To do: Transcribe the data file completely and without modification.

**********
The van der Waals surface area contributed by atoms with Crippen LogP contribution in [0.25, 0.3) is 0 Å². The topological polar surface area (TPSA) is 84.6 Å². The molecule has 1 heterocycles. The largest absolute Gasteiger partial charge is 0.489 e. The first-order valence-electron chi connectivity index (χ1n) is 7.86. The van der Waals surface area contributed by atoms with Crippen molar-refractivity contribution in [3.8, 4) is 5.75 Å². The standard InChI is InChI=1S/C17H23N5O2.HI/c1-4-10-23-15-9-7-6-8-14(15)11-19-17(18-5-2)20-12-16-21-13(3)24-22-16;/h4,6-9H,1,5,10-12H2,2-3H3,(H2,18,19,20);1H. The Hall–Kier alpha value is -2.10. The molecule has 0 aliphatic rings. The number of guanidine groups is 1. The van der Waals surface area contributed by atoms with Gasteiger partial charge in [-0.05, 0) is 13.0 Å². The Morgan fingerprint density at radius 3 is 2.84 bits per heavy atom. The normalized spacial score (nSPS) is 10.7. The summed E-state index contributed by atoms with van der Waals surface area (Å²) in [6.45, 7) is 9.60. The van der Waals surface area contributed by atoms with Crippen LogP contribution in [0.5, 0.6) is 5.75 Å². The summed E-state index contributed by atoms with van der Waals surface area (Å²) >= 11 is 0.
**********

The van der Waals surface area contributed by atoms with Crippen LogP contribution in [0.25, 0.3) is 0 Å². The topological polar surface area (TPSA) is 84.6 Å². The molecule has 1 heterocycles. The largest absolute Gasteiger partial charge is 0.489 e. The first-order valence-electron chi connectivity index (χ1n) is 7.86. The van der Waals surface area contributed by atoms with Crippen molar-refractivity contribution in [3.8, 4) is 5.75 Å². The standard InChI is InChI=1S/C17H23N5O2.HI/c1-4-10-23-15-9-7-6-8-14(15)11-19-17(18-5-2)20-12-16-21-13(3)24-22-16;/h4,6-9H,1,5,10-12H2,2-3H3,(H2,18,19,20);1H. The Hall–Kier alpha value is -2.10. The molecule has 0 aliphatic rings. The number of guanidine groups is 1. The van der Waals surface area contributed by atoms with Gasteiger partial charge in [-0.05, 0) is 13.0 Å². The Morgan fingerprint density at radius 3 is 2.84 bits per heavy atom. The normalized spacial score (nSPS) is 10.7. The summed E-state index contributed by atoms with van der Waals surface area (Å²) in [6.45, 7) is 9.60. The van der Waals surface area contributed by atoms with Crippen LogP contribution in [0.5, 0.6) is 5.75 Å². The summed E-state index contributed by atoms with van der Waals surface area (Å²) >= 11 is 0.